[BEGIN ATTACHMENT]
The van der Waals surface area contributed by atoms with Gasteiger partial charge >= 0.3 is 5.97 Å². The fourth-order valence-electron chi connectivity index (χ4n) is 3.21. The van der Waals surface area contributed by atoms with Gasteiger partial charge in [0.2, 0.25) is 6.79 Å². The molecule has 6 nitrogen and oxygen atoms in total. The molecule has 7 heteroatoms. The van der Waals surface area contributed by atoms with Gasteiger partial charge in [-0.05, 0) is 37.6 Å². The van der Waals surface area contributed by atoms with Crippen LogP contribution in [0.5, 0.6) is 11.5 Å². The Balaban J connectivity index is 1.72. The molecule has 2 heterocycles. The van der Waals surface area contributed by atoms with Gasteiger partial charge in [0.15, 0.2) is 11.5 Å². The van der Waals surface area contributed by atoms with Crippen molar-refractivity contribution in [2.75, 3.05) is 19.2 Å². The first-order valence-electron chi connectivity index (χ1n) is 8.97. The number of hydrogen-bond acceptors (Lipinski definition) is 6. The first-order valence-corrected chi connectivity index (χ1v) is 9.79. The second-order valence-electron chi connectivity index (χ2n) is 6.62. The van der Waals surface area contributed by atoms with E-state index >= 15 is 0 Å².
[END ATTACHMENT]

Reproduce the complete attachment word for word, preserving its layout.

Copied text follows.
The van der Waals surface area contributed by atoms with Gasteiger partial charge >= 0.3 is 5.97 Å². The fourth-order valence-electron chi connectivity index (χ4n) is 3.21. The van der Waals surface area contributed by atoms with Gasteiger partial charge in [0.2, 0.25) is 6.79 Å². The molecule has 6 nitrogen and oxygen atoms in total. The molecule has 7 heteroatoms. The van der Waals surface area contributed by atoms with Gasteiger partial charge in [-0.05, 0) is 37.6 Å². The van der Waals surface area contributed by atoms with Crippen LogP contribution in [0.5, 0.6) is 11.5 Å². The Balaban J connectivity index is 1.72. The molecule has 2 heterocycles. The van der Waals surface area contributed by atoms with Gasteiger partial charge in [0.15, 0.2) is 11.5 Å². The van der Waals surface area contributed by atoms with Crippen molar-refractivity contribution in [2.75, 3.05) is 19.2 Å². The first-order valence-electron chi connectivity index (χ1n) is 8.97. The number of hydrogen-bond acceptors (Lipinski definition) is 6. The first-order valence-corrected chi connectivity index (χ1v) is 9.79. The second-order valence-electron chi connectivity index (χ2n) is 6.62. The van der Waals surface area contributed by atoms with E-state index >= 15 is 0 Å².